- Determining the usefulness of labels for sections and categories

- Identifying the best layout for the individual resources page that ensures a good experience for users in terms of readability and playing media


  1. - Users wanted to know why they were given certain resources
  2. - Users reacted well to their chosen layout, some pointed out merging both layouts
  3. - Users pointed out they wanted to feel embraced by the product once they arrived at this page, this is the space they wanted to feel like it was theirs
  4. - The initial layout was effective, interior pages came with some difficulties in data delivery, and it wasn’t as digestible as we hoped
  5. - Users want to see what categories they were given as well as change/alter what didn’t seem fitting

Phase 3: Functional Prototype

The functional or the working prototype was created to ensure that the logic for resource recommendation was working as per user expectations.

Resource Recommendation Logic

I worked on this recommendation logic along with the Product Managers and the Developer on the team.

The answers provided during onboarding by the user are associated with certain labels that are flagged as "activated". Since they are linked to the database of resources, Pepita can recommend suggestions that best match the user's needs and preferences. The resources are then prioritized by the % match on the screen generated by the answers. At the same time, the system keeps learning as per users' feedback and data input: which we call a constant feedback loop, it is derived via automated learning, manual feedback and keywords which are identified from the diary feature.

Note: Due to scoping constraints, we were only able to implement and test the "Questions -> Labels -> Resources" part of the logic.

Usability Test 3

The final Usability Test was to to test the functionality of the MVP, whether users are able to complete onboarding, and if Pepita is able to provide the appropriate content based on onboarding answers.


- Will the right tags be activated in the back end to provide meaningful resources?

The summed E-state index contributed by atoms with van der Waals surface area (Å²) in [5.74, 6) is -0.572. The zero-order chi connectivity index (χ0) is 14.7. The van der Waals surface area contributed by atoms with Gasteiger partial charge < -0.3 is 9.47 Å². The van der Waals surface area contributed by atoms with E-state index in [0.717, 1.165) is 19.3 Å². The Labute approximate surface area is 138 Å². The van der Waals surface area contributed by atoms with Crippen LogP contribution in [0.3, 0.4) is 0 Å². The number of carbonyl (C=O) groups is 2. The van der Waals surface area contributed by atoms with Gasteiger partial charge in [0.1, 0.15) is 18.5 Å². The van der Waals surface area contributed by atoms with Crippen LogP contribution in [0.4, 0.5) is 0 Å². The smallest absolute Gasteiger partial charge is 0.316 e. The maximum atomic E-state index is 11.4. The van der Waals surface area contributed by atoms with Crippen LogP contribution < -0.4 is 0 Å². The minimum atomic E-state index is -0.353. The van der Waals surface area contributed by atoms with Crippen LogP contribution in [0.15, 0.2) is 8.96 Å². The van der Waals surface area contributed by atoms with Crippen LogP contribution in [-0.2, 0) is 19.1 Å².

- Will the database be responsive?

- Will the user complete onboarding without any hiccups?

- Will the user need guidance throughout the process?

- Is the updated language and tone appropriate?


  1. - The back-end activated the right tags
  2. - Questions 2-3 of onboarding need updating
  3. - “Mental Health” is a trigger word and users did not understand how this related to their pain journey
  4. - Once users landed on the resource page they need a CTA (call to action)

Future Scope

As part of the future scope, we present the following features that were ideated upon and are recommended to be included in the application:

Diary Feature

From user's perspectives: This feature will allow users to focus on writing (or venting out) without worrying about any audience or what someone may think. And doing it regularly will help to improve user's thinking processes, and keep track of events that happened.

From a product perspective: Based on inputs, system algorithms will identify the keywords from the saved data and will map them with other activities performed in the app in a similar time frame. It will help the product to generate valuable insights and provide refined resources for the future.

Progress Report and Insights

Works closely with the diary feature to track how the user has been coping with pain. Users receive an in-depth analysis about what is working for the user and how to manage pain.


- This was my first time working with such an established organization for client and I learnt to communicate in a much more formal tone than what I used to normally.

- Working with people from different backgrounds was interesting because everyone had their own perspective to things but we as a team had to work together and respect everyone's contributions.

- At some point, my role naturally evolved into product owner and it seemed like the team looked to me for direction. This was a good as well as a scary and stressful position to be in. Good because I liked the responsibility of leading the product vision but at the same time, there was always that fear of failure. However, I'm happy that everything worked out well and our clients were very happy with us.

- In addition to the design related learnings, I learnt a lot of soft-skills in how to tackle disagreements within a team. Disagreements are bound to happen, especially when it is a group of driven and passionate people. Strengthening the team dynamic so that you are able to face the issues in a constructive manner is key.